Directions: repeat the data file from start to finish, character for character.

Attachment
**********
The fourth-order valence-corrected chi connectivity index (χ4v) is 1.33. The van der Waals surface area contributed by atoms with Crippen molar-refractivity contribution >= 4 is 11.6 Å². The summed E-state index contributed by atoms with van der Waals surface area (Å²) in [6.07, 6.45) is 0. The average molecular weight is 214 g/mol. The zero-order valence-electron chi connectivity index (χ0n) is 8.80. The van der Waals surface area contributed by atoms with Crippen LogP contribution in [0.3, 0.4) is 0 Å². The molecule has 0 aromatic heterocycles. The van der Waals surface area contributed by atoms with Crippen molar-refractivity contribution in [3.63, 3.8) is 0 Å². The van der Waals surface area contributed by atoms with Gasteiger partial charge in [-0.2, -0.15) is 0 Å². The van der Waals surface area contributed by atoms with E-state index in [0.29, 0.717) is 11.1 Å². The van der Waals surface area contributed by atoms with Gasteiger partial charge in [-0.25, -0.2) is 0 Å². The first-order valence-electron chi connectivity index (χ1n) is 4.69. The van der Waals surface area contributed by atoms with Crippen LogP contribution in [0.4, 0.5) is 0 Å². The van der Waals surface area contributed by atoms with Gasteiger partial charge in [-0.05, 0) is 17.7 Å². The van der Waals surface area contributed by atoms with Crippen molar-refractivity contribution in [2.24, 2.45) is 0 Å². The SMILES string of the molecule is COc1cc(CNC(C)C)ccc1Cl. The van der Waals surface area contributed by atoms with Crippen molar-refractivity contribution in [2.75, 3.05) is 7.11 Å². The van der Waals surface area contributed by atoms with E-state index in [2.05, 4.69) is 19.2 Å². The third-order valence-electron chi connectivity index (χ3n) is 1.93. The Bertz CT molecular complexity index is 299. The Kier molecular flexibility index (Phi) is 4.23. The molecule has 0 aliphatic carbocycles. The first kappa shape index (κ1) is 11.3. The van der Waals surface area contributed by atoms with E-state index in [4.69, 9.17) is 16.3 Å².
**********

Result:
The fourth-order valence-corrected chi connectivity index (χ4v) is 1.33. The van der Waals surface area contributed by atoms with Crippen molar-refractivity contribution >= 4 is 11.6 Å². The summed E-state index contributed by atoms with van der Waals surface area (Å²) in [6.07, 6.45) is 0. The average molecular weight is 214 g/mol. The zero-order valence-electron chi connectivity index (χ0n) is 8.80. The van der Waals surface area contributed by atoms with Crippen LogP contribution in [0.3, 0.4) is 0 Å². The molecule has 0 aromatic heterocycles. The van der Waals surface area contributed by atoms with Crippen molar-refractivity contribution in [3.63, 3.8) is 0 Å². The van der Waals surface area contributed by atoms with Gasteiger partial charge in [-0.2, -0.15) is 0 Å². The van der Waals surface area contributed by atoms with E-state index in [0.29, 0.717) is 11.1 Å². The van der Waals surface area contributed by atoms with Gasteiger partial charge in [-0.25, -0.2) is 0 Å². The first-order valence-electron chi connectivity index (χ1n) is 4.69. The van der Waals surface area contributed by atoms with Crippen LogP contribution in [0.4, 0.5) is 0 Å². The van der Waals surface area contributed by atoms with Gasteiger partial charge in [-0.05, 0) is 17.7 Å². The van der Waals surface area contributed by atoms with Crippen molar-refractivity contribution in [2.24, 2.45) is 0 Å². The SMILES string of the molecule is COc1cc(CNC(C)C)ccc1Cl. The van der Waals surface area contributed by atoms with Crippen molar-refractivity contribution in [2.75, 3.05) is 7.11 Å². The van der Waals surface area contributed by atoms with E-state index in [2.05, 4.69) is 19.2 Å². The third-order valence-electron chi connectivity index (χ3n) is 1.93. The Bertz CT molecular complexity index is 299. The Kier molecular flexibility index (Phi) is 4.23. The molecule has 0 aliphatic carbocycles. The first kappa shape index (κ1) is 11.3. The van der Waals surface area contributed by atoms with E-state index in [4.69, 9.17) is 16.3 Å².